Kentucky Coal and Governor Beshear file suit

By Bethany Baxter, Staff Member
Under the Clean Water Act (CWA) the EPA has authority to review state issued permits pursuant to §402(d)(2). 33 U.S.C.A. §1342 (d)(2). Kentucky, in assuming responsibility for implementing the CWA, must provide the EPA with notice of permits the state plans to issue, and the EPA may then object to the requirements defined by the state in the permit. Id.

Historically the EPA has been reluctant exercise this authority. However, an EPA report published in April of this year has prompted the Agency to utilize §402 authority in imposing heightened requirements specifically affecting mining permits under the CWA. The EPA released “Detailed Guidance for Appalachian Coal Streams,” in which the EPA links coal mining activity to increases in conductivity levels in waters. 75 Fed. Reg. 18,500 (April 1, 2010). The report sets benchmarks for conductivity levels, based on scientific finding that increased conductivity adversely affects aquatic life in streams. The report explicitly states that the report should be used to “clarify EPA’s expectations,” and states that the EPA expects that Regions 3, 4, and 5 “begin using this interim final guidance immediately in your review of Appalachian surface coal mining activities.” 75 Fed. Reg. 18500 at 1-2.

Kentucky’s narrative water quality standards state, “total dissolved solids or specific conductance shall not be changed to the extent that the indigenous aquatic community is adversely affected.” 401 KAR 10:031, §4(1)(f). Based on this standard and the newly released report, the EPA rejected several Kentucky permits, finding that the Kentucky Division of Water failed to consider emerging science regarding coal mining affects on water, and failed to incorporate available science concerning conductivity. The Kentucky Coal Association (KCA) filed suit last week against the EPA and Administrator Jackson, claiming that scientific underpinnings of the report are seriously flawed and hence the Agency’s reliance on the report is arbitrary and capricious. See complaint, at 19-20. KCA publically called EPA action an “illegal agenda to end coal mining in Kentucky,” and Governor Beshear, who joined the suit stated, “the arbitrary and unreasonable decisions being made by the EPA threaten to end the responsible mining of coal and eliminate the jobs of an estimated 18,000 Kentucky miners who depend on mining for their livelihood.” Dori Hjalmarson, Coal industry, Beshear administration sue EPA over coal mining permits, Oct 19, 2010, Lexington Herald Leader. Both the National Mining Association and the state of West Virginia filed similar suits.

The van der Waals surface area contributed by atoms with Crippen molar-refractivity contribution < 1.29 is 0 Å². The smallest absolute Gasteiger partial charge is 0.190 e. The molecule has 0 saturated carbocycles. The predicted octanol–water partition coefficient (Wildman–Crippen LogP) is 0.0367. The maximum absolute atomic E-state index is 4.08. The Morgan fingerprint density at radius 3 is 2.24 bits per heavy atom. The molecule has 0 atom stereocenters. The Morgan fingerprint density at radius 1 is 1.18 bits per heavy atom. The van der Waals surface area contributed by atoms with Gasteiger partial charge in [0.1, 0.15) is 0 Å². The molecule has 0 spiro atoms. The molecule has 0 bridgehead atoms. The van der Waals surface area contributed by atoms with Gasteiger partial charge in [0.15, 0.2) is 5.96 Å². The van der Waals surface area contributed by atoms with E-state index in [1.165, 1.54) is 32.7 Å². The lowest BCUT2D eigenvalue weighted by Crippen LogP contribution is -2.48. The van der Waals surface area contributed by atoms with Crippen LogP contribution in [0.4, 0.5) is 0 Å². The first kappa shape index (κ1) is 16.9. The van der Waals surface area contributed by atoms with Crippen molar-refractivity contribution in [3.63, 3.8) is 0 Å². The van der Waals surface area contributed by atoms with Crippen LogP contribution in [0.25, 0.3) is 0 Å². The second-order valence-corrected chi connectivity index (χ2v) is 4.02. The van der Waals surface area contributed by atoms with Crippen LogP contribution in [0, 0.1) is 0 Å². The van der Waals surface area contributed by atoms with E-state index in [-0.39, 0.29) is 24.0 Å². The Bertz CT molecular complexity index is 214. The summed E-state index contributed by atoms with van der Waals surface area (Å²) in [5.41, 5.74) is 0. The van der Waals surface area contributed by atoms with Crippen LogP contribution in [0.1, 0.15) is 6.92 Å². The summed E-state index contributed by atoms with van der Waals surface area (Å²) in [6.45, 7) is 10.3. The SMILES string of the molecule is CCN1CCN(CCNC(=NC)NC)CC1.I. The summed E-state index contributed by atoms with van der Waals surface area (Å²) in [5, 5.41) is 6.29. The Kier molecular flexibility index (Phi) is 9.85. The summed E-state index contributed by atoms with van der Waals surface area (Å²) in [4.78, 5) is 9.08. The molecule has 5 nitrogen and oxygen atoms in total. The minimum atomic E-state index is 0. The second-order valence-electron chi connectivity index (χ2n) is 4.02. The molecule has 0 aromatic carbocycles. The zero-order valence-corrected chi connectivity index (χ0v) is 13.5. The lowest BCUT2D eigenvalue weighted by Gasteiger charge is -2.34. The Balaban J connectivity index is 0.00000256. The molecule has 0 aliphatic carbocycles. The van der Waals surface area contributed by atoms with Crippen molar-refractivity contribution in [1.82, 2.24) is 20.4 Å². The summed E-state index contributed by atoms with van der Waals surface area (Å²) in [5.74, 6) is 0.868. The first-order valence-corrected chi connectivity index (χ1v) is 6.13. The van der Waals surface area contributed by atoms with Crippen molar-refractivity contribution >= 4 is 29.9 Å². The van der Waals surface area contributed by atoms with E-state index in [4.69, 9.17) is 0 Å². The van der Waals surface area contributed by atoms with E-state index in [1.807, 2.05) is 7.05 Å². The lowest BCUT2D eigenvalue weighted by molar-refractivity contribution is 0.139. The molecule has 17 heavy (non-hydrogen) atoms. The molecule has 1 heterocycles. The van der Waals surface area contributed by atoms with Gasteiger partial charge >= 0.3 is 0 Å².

Coal mining is central to the cultural and economic identity of Kentucky. Recently industry practices, particularly mountain top removal, have received much critical attention on the national level. The EPA, in rejecting state permits, is more proactively addressing water quality and pollution associated with coal mining. It is no surprise that the industry and state are resistant. It will be interesting to see how this suit reflects the broader coal debate and tensions between economic growth and environmental protection.

To review the Kentucky Coal Association’s complaint:

To read the EPA’s “Detailed Guidance for Appalachian Coal Stream:”